General Motors (GM) is a US carmaker that was the world’s biggest, although Toyota is challenging it for the title. It was hard hit by the global financial crisis, needing a government bailout, but emerged from chapter 11 reorganisation in 2009, and held an initial public offering in 2010. It returned to profit in 2011.
Is political correctness in the eye of the beholder?
It's tough for big corporations to launch advertising campaigns these days. If they are too tame, no one pays attention. Too edgy, and someone is bound to be offended. Companies run for cover at a whiff of controversy. So General Motors executives who approved politically incorrect lyrics in a worldwide marketing campaign for the carmaker's new Chevrolet Trax SUV had to pull it from distribution.
The company has received numerous complaints since it was broadcast in Canada. Some have found the lyrics racist against Chinese. Others think those who complain are just overly sensitive.
Certainly there was nothing wrong with the visuals, which featured beautiful models travelling in the new SUV to a party during the swing era.
The music, however, contained lyrics that may offend some people:
Now, in the land of Fu Manchu,
The girls all now do the Suzie-Q,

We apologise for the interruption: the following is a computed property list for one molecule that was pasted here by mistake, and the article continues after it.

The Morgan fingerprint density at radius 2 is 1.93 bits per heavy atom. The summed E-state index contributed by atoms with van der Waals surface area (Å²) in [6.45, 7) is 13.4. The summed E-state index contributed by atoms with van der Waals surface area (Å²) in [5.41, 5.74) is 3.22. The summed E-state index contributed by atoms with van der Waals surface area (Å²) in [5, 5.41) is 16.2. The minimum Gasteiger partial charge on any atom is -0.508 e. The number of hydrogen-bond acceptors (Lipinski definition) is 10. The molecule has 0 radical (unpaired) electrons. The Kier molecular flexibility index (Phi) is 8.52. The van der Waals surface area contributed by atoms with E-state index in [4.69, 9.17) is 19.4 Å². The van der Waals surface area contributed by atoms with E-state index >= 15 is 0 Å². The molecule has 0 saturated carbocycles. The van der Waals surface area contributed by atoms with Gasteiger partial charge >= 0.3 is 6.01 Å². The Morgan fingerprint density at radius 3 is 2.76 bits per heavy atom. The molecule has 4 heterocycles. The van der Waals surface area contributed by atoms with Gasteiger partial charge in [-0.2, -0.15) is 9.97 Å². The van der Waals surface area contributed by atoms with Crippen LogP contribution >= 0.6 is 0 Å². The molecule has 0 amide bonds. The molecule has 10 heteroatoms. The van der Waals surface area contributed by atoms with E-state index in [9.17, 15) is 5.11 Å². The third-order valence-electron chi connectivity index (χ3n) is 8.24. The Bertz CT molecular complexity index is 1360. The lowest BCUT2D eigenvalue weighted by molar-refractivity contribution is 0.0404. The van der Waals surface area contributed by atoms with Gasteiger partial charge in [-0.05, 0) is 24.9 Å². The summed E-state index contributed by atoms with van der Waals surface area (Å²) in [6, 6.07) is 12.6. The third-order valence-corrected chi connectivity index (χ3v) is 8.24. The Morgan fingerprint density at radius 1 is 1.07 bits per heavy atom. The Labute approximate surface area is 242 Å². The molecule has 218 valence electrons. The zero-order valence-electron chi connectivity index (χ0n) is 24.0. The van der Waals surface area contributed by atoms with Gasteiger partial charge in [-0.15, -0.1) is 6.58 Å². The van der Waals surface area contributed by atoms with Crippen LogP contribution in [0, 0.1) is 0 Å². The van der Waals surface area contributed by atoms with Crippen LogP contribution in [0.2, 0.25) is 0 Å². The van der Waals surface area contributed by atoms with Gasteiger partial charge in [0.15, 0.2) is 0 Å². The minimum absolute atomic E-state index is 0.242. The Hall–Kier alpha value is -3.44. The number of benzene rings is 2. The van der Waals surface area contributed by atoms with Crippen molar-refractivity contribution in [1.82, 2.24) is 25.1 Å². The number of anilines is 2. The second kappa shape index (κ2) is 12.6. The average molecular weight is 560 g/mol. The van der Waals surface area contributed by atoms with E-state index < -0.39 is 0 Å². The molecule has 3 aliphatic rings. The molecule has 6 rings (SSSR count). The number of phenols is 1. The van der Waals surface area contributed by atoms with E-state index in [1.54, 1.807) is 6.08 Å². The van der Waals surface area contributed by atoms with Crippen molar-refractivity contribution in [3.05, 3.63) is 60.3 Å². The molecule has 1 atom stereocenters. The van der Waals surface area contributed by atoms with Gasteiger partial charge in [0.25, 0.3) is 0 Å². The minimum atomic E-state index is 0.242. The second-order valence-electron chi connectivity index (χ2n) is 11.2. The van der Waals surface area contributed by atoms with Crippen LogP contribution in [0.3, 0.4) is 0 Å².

Clap their hands in the centre of the floor
Saying "ching-ching, chop suey, swing some more".
The character of Fu Manchu, originally created for a series of novels by British author Sax Rohmer, came to represent the stereotypical Chinese villain in 1930s American cinema. It's doubtful many people would make the racist connection with this "yellow peril" stereotype these days. But racial sensitivity is in the eye of the beholder.
Over the years, Hong Kong has had its share of commercials featuring racial stereotypes about foreigners and other non-Chinese. So let's not throw the first stone.
In any case, GM's advert is far less offensive than the one launched by Ford Motors for its Figo model in March. The Ford cartoon ad had women bound and gagged in the boot while Silvio Berlusconi, the former Italian prime minister, was in the driver's seat looking back and giving the V sign. Most reasonable people would conclude it had gone too far.
By comparison, the GM ad is more forgivable.